The claimants had brought proceedings against their former sales manager for accepting bribes and secret commission from outsiders. In support of their claim the claimants had obtained a search and seizure order and a worldwide freezing injunction, apparently using their agents to impersonate the defendant in order to discover information about his Swiss bank accounts. This was in breach both of Swiss law and an offence under section 5(6) of the 1984 Act. The defendant applied to discharge the order and the freezing injunction and also applied for disclosure of reports and associated documents relating to the investigation of his affairs by the claimants’ agents. The claimants said the documents were privileged.
Held: A document obtained unlawfully or even criminally by investigators appointed by solicitors, was so tainted that it could not benefit from legal professional privilege and so was discoverable. There was a ‘strong prima facie case of criminal or fraudulent conduct’ by the claimants’ investigative agents: ‘But it seems to me that criminal or fraudulent conduct for the purpose of acquiring evidence in or for litigation cannot properly escape the consequence that any documents generated by or reporting on such conduct and which are relevant to the issues in the case are discoverable and fall outside the legitimate area of legal professional privilege . . . Ultimately, it seems to me that criminal or fraudulent conduct undertaken for the purpose of litigation falls on the same side of the line as advising on or setting up criminal or fraudulent transactions yet to be undertaken, as distinct from the entirely legitimate professional business of advising and assisting clients on their past conduct, however iniquitous’
Times 06-Jan-1999,  1 WLR 1964,  EWHC 1202 (Comm),  1 Lloyd’s Rep 478,  1 All ER 703,  1 All ER (Comm) 1
Data Protection Act 1984 5(6)
England and Wales
Confirmed – Kuruma v The Queen PC 8-Dec-1954
(Court of Appeal for Eastern Africa) The defendant appealed against his conviction for unlawful possession of ammunition, saying that the evidence had been obtained by unlawful means, and should not have been admitted against him.
Held: Lord . .
 AC 197,  UKPC 43,  2 WLR 223,  Crim LR 339, (1955) 119 JP 157,  Crim LR 69,  1 All ER 236
See Also – Dubai Aluminium Company Ltd v Salaam and Others QBD 17-Jul-1998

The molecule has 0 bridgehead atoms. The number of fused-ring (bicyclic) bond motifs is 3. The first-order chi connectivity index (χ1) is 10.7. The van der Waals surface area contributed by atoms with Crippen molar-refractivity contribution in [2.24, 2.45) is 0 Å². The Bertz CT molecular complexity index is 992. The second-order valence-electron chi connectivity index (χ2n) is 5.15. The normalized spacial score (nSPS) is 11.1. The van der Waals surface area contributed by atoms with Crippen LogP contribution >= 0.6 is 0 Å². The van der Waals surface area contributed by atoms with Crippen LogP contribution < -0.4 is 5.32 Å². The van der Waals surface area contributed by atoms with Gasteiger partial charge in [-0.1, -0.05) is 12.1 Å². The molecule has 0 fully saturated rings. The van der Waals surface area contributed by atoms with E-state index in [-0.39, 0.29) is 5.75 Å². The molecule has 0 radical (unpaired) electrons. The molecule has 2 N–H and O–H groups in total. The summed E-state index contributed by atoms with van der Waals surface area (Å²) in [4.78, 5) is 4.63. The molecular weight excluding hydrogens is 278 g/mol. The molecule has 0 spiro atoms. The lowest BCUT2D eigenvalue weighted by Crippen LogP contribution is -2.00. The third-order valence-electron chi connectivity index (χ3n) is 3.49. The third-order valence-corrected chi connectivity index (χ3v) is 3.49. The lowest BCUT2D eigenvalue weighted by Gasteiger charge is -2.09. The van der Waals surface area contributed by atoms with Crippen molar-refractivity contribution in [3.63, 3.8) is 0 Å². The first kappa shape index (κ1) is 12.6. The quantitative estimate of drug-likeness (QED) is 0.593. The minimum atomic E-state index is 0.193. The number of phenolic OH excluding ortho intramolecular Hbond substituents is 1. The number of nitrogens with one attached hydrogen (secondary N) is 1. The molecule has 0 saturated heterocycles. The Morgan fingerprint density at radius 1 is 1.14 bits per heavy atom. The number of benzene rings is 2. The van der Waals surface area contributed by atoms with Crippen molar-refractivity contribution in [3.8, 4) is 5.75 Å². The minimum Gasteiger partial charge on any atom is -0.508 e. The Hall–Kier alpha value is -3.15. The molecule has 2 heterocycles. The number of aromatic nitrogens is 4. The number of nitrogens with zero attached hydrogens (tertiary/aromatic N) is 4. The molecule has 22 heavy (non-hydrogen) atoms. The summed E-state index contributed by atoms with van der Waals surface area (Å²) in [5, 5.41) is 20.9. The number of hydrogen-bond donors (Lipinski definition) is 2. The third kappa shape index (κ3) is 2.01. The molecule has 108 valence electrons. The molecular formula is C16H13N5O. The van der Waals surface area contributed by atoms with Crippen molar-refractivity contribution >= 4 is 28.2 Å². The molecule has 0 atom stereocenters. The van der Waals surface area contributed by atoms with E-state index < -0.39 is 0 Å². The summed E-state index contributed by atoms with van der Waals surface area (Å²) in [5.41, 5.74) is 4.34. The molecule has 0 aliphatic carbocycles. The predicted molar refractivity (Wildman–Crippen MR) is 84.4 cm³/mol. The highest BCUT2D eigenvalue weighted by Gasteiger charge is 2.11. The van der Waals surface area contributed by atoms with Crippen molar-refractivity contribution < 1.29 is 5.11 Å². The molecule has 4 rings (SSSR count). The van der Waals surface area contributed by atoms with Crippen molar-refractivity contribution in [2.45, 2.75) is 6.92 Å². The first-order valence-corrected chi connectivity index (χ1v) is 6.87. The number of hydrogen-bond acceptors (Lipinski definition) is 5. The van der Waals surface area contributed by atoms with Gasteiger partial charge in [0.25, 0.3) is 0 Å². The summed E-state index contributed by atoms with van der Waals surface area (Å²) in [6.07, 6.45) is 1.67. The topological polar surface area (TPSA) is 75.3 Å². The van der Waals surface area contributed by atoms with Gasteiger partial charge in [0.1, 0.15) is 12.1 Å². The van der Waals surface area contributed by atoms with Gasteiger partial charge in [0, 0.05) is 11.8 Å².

A partner is vicariously liable for the acts of his partner in equity as well as in tort. Where a partner acted as accessory to a breach of trust he acted as a constructive trustee. A settlement of and action on this basis was enforceable in a later . .
Times 04-Sep-98,  EWHC 1204 (Comm),  1 Lloyd’s Rep 415
Approved – Kuwait Airways Corporation v Iraqi Airways Company (No 6) CA 16-Mar-2005
The defendant company appealed against an order allowing inspection of documents for which litigation privilege had been claimed. It was said that the defendants had been involved in perjury in previous proceedings between the parties.
Held: . .
 EWCA Civ 286, Times 25-Apr-05,  1 WLR 2734
Cited – Hughes v Carratu International Plc QBD 19-Jul-2006
The claimant wished to bring an action against the defendant enquiry agent, saying that it had obtained unlawful access to details of his bank accounts, and now sought disclosure of documents. The defendant denied wrongdoing, and said it had . .
 EWHC 1791 (QB)
Approved – Memory Corporation v Sidhu (No 2) CA 3-Dec-1999
Where a party applied to court for an ex parte order, counsel had direct duties to the court, and also the supporting legal team and clients had continuing and overlapping duties. There was little to be gained by trying to analyze these things too . .
Times 15-Feb-00, Gazette 27-Jan-00, Times 03-Dec-99,  EWCA Civ 9,  1 WLR 1443
Applied – Tchenguiz and Others v Imerman CA 29-Jul-2010
Anticipating a refusal by H to disclose assets in ancillary relief proceedings, W’s brothers wrongfully accessed H’s computers to gather information. The court was asked whether the rule in Hildebrand remained correct. W appealed against an order . .
 EWCA Civ 908,  WLR (D) 217,  2 FLR 814
See Also – Dubai Aluminium Company Limited v Salaam and others CA 7-Apr-2000
The liability of a firm for the wrongful acts of one partner is not limited to tortious acts creating liability in common law, but includes all wrongful acts or omissions, including a knowing assistance in a fraudulent scheme. A solicitor who . .
Times 21-Apr-00,  3 WLR 910,  EWCA Civ 118,  2 Lloyd’s Rep 168,  QB 113,  PNLR 578,  Lloyd’s Rep PN 497
See Also – Dubai Aluminium Company Limited v Salaam and Others HL 5-Dec-2002
Partners Liable for Dishonest Act of Solicitor
A solicitor had been alleged to have acted dishonestly, having assisted in a fraudulent breach of trust by drafting certain documents. Contributions to the damages were sought from his partners.
Held: The acts complained of were so close to . .
Times 06-Dec-02,  1 Lloyd’s Rep 65,  UKHL 48,  3 WLR 1913,  2 AC 366,  1 All ER 97,  2 All ER (Comm) 451,  1 LLR 65,  1 BCLC 32,  IRLR 608,  1 CLC 1020,  WTLR 163
These lists may be incomplete.
Updated: 17 December 2020; Ref: scu.80147